Brad (#43) – Amen.

beth (#44) – it’s already happening, it started in 2005. The thing is, is that the collapse is not fast enough to be seen as such, and will be much more involved than many think. We won’t have an apocalyptic scenario. We have an opportunity to move with history, or be run over by it.

Allan (#45) – It might reduce the price of gas due to people driving less, but only if they drive less – which is the point. If that happens, then it’s been successful. Also, even if it’s not successful in reducing mileage, it will increase city parking revenues which can be used to continue to fund existing services.

Brad
Brad
12 years ago

Gasoline will only get more expensive as the years go on. First, peak oil is a very real concept. Secondly, China and India will be competeing very hard for the finite supply of crude to fuel their economic ambitions and that will drive up oil prices. Lastly, the BP disaster in the Gulf of Mexico is going to usher in a new era of regulation that will make offshore production more expensive. If taxpayers are going to be on the hook for the cleanup (and we will!) then populist anger towards Big Oil will cause even the GOP to allow new environmental and worker safety regulations to be implemented.

Allan
Allan
12 years ago

@47: there are 2 separate costs: 1 is the cost of owning & insuring the car/bike and the other is the cost of using it. The car costs 2000$ in depreciation (years based) and insurance to drive 0 miles. It also costs ~ 30-35 cents/mile to drive in maintenance, depreciation (mileage based), etc.

I provided estimates for biking as well.

wsbob
wsbob
12 years ago

I’m more inclined to John Reinhold #12 ‘carrot/stick’ analogy as a means to less dependence on motor vehicle travel.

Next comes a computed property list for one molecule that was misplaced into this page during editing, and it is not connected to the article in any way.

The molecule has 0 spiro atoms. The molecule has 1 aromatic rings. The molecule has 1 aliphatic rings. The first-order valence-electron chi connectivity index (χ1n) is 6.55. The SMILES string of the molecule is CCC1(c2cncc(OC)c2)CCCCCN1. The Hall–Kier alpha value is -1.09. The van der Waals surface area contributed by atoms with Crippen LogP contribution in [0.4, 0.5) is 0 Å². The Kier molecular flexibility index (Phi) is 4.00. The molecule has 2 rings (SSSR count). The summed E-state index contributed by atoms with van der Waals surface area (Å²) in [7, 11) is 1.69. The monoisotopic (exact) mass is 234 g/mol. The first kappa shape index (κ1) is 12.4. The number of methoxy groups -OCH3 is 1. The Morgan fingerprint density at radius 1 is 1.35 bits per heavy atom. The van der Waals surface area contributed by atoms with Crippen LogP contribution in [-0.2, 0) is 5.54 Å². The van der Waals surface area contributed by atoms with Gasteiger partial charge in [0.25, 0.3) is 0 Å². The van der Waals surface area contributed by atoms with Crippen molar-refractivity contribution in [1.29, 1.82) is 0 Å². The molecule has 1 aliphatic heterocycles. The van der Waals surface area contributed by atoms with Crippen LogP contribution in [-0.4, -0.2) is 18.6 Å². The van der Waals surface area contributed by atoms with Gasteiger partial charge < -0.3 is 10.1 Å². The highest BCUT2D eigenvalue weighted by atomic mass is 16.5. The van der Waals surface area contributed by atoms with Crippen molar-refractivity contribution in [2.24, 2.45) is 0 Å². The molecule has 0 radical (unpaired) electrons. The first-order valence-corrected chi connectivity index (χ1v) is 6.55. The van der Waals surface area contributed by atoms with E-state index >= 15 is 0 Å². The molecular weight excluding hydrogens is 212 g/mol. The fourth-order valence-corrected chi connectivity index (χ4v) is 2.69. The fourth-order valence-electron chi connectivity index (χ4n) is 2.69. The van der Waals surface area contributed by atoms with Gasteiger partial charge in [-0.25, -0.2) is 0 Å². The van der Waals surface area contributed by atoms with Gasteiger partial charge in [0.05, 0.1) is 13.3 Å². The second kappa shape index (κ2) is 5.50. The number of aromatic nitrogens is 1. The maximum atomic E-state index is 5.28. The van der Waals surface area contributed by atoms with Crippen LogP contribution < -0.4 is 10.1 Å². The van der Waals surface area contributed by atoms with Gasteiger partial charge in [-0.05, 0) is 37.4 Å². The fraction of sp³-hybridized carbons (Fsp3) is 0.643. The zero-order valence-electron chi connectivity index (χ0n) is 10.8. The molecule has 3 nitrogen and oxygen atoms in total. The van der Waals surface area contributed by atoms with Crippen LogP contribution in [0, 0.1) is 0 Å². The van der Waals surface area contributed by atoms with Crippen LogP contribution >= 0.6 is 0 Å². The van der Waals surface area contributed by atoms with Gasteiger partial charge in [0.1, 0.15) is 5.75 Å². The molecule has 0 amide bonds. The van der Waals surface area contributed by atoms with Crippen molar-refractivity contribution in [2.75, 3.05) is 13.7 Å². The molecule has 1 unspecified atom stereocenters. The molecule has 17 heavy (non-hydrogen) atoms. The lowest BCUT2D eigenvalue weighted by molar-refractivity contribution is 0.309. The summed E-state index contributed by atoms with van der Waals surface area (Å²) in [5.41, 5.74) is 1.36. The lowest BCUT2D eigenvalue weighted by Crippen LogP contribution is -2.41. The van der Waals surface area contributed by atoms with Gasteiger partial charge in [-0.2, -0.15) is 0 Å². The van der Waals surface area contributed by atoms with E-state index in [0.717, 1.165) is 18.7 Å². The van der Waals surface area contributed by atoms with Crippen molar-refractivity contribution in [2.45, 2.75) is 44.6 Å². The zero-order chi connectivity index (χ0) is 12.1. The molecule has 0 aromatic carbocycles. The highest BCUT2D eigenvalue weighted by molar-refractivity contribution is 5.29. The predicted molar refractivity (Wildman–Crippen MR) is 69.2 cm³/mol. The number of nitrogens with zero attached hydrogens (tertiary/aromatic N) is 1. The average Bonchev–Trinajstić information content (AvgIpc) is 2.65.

More effort expended on enhancing the attractiveness and natural enjoyment of neighborhood walking and biking routes to nearby destinations would go further to draw people out of their cars than would making the streets more miserable to navigate a motor vehicle through.

I think that many people that are physically able, really would like to walk or bike, but don’t, simply because the route has been made so ugly and depressing through subservience to motor vehicle demands. Nothing ruins a good walking or biking route quite the way the presence a lot of fast moving motor vehicles in close proximity to the non-motorized travel infrastructure can.

It would cost some money to buy the properties to blow them out, but removing some of the old cul-de-sacs could be enormously helpful in creating good, very enjoyable straight through routes for non-motorized travel modes.

GLV #18…advances are being made in the development of bikes with shells that enclose the rider. The shelter they provide their riders with from wind chill and the rain could greatly counter the aversion some people experience associated with the weather and the winter season. For relatively flat, short trips, these vehicles could be a very attractive alternative to firing up the gas burner.

9watts
9watts
12 years ago

“Nothing ruins a good walking or biking route quite the way the presence a lot of fast moving motor vehicles in close proximity to the non-motorized travel infrastructure can.”
Good point. And since these are ‘our streets’ we’re talking about it is hard to see how making it less convenient for those fast moving vehicles to move so fast wouldn’t help advance this goal.

Why not lots of carrots, lots of sticks, and lots of public discussion?